Over the past decade, genome-wide association studies (GWAS) have been widely used to identify disease associated gene loci. However, the majority of the identified variants are in noncoding regions, making it difficult to identify functional variants and eventually actionable drug target gene/protein. Our newly released GeneticsLand can help to accelerate identification of drug target with its powerful ability to integrate variant annotation, associated eQTL and association study results.
Here is an example of how GeneticsLand quickly identify potential associated genes of noncoding variants identified in a research article on inflammatory bowel disease (IBD) (1)
In this article, the author investigated 4734 variants from 152 IBD associated GWAS loci and identified 18 prioritized noncoding SNPs that may contribute to IBD by regulating nearby genes.
Having the list of noncoding SNPs, GeneticsLand can help to quickly research SNP annotation, association, eQTL and more.
1. GeneticsLand allows user access to annotation information from a variety of resources without using each of the individual annotation tools:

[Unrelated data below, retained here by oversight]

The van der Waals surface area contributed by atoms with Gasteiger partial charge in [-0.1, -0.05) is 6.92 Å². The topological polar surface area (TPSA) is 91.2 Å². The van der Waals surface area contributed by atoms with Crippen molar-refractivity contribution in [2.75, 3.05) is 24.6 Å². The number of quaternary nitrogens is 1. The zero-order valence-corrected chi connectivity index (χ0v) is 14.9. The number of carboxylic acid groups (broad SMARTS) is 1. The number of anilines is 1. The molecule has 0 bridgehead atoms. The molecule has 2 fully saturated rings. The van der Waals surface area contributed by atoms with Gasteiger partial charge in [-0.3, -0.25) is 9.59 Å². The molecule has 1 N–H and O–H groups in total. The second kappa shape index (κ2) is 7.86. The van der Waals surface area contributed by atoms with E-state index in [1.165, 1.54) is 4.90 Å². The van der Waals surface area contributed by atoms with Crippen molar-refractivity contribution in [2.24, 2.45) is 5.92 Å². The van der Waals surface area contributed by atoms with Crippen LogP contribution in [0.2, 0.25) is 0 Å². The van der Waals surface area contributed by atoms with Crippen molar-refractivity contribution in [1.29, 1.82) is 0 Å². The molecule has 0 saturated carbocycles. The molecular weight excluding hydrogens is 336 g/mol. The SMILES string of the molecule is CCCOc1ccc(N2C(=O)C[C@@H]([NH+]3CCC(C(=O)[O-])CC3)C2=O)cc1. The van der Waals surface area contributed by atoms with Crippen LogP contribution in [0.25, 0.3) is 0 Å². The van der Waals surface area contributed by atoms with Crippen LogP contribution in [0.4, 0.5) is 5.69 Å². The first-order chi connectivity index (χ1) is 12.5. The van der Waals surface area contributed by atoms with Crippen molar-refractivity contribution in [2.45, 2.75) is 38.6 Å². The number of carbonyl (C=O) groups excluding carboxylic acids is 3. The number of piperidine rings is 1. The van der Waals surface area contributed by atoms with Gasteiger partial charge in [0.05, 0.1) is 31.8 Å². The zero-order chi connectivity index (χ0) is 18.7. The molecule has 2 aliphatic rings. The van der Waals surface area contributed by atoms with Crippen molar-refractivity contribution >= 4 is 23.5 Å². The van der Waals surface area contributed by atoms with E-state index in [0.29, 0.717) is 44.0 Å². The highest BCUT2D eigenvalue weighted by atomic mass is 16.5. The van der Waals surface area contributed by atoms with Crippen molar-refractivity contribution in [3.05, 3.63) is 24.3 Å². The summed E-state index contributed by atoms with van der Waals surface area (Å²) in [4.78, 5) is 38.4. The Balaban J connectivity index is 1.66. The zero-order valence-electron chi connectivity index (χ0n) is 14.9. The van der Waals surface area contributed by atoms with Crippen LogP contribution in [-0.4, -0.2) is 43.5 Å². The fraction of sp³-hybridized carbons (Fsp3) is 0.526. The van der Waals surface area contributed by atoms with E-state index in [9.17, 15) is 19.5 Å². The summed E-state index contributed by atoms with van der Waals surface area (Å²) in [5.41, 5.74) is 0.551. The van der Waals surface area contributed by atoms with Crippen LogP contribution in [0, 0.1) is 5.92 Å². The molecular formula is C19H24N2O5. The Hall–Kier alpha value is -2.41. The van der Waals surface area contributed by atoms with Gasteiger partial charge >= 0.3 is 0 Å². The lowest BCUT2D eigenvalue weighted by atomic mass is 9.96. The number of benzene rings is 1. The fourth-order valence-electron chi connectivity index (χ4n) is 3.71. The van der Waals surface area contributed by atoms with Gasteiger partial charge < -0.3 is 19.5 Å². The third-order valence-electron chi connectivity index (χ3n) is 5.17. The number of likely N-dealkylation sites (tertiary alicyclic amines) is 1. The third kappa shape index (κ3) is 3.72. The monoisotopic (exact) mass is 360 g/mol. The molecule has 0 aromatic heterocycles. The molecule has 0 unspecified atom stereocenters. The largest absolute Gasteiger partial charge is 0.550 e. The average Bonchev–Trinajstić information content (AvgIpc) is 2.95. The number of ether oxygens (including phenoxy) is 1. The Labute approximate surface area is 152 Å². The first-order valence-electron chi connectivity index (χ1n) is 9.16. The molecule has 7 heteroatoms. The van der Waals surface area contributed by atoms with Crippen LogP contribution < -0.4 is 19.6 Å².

2. GeneticsLand integrates phenotype association information from published research articles. It allows users to research other phenotypes associated with the SNP of interest. In this example, SNP rs2231884 is shown to be associated with IBD in a Nature article from 2012, reinforcing the finding in the original article.
3. GeneticsLand helps user to research eQTL information, which may lead to discovery of new associated genes. For example, in the original article, the author identified CCDC85B, FIBP and FOSL1 as nearby genes and suggests the SNP may contribute to IBD pathogenesis by regulating nearby genes. However, none of these genes was known to be associated with IBD or any immunological related pathways. By using GeneticsLand, we found that SNP rs2231884 has an eQTL association with a couple of genes, including CTSW, which encodes a cysteine proteinase that may have a function regulating T-cells cytolytic activity.
(1). Mesbah-Uddin, Md, Ramu Elango, Babajan Banaganapalli, Noor Ahmad Shaik, and Fahad A. Al-Abbasi. "In-Silico Analysis of Inflammatory Bowel Disease (IBD) GWAS Loci to Novel Connections." PloS one 10, no. 3 (2015): e0119420.